When pride comes, then comes disgrace, but with humility comes wisdom.
When pride comes, then comes dishonor, But with the humble is wisdom.
Pride leads to disgrace, but with humility comes wisdom.
The stuck-up fall flat on their faces, but down-to-earth people stand firm.
When pride comes, there comes shame, but wisdom is with the quiet in spirit.
When pride comes, then comes disgrace; but wisdom is with the humble.
When pride comes, then comes shame; But with the humble is wisdom.
|NET © [draft] ITL|
|NET © Notes||
1 tn Heb “presumptuousness.” This term is from the root זִיד, zid (or זוּד, zud) which means “to boil; to seethe; to act proudly; to act presumptuously.” The idea is that of boiling over the edge of the pot, signifying overstepping the boundaries (e.g., Gen 25:29).
2 tn The verbs show both the sequence and the correlation. The first is the perfect tense of בּוֹא (bo’, “to enter; to come”); it is followed by the preterite with vav consecutive from the same verb, showing that one follows or comes with the other. Because the second verb in the colon is sequential to the first, the first may be subordinated as a temporal clause.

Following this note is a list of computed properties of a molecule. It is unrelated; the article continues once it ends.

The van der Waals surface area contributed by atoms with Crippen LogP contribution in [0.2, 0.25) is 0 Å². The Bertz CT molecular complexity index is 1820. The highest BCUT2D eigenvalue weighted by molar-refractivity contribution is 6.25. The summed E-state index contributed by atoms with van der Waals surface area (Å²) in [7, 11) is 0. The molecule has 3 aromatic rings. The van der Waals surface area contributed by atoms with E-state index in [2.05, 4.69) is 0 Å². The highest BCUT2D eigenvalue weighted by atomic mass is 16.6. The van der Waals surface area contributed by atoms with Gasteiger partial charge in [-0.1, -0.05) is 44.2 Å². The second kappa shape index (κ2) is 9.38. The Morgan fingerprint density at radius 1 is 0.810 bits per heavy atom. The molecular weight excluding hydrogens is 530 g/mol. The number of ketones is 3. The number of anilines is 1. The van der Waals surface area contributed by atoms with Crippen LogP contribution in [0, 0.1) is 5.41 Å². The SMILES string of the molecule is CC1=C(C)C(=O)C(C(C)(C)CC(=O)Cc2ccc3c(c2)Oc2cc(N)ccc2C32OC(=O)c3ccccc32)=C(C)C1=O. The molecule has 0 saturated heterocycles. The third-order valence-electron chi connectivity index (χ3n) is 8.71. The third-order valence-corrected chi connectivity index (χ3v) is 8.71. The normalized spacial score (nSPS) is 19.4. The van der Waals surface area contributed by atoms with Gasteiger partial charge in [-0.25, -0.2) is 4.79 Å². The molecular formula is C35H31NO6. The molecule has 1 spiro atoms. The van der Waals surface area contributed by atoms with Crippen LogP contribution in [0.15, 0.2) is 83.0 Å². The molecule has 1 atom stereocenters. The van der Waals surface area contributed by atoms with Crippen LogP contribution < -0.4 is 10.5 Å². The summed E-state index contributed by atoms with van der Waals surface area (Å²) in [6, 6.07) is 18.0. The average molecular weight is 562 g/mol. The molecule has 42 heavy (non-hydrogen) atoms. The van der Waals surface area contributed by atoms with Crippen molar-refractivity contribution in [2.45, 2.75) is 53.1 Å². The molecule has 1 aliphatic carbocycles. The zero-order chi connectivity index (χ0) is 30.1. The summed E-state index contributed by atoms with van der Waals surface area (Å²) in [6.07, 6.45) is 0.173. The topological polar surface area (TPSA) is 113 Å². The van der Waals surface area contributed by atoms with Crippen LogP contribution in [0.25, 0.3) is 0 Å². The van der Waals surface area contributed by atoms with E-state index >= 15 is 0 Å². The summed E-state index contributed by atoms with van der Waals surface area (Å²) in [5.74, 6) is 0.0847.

3 sn This proverb does not state how the disgrace will come, but affirms that it will follow pride. The proud will be brought down.
4 tn Heb “modesty”; KJV, ASV “the lowly.” The adjective צְנוּעִים (tsÿnu’im, “modest”) is used as a noun; this is an example of antimeria in which one part of speech is used in the place of another (see E. W. Bullinger, Figures of Speech, 491-506), e.g., “Let the dry [adjective] appear!” = dry land (Gen 1:9). The root צָנַע (tsana’, “to be modest; to be humble”) describes those who are reserved, retiring, modest. The plural form is used for the abstract idea of humility.
5 tn The term “comes” does not appear in the Hebrew, but is supplied in the translation from parallelism.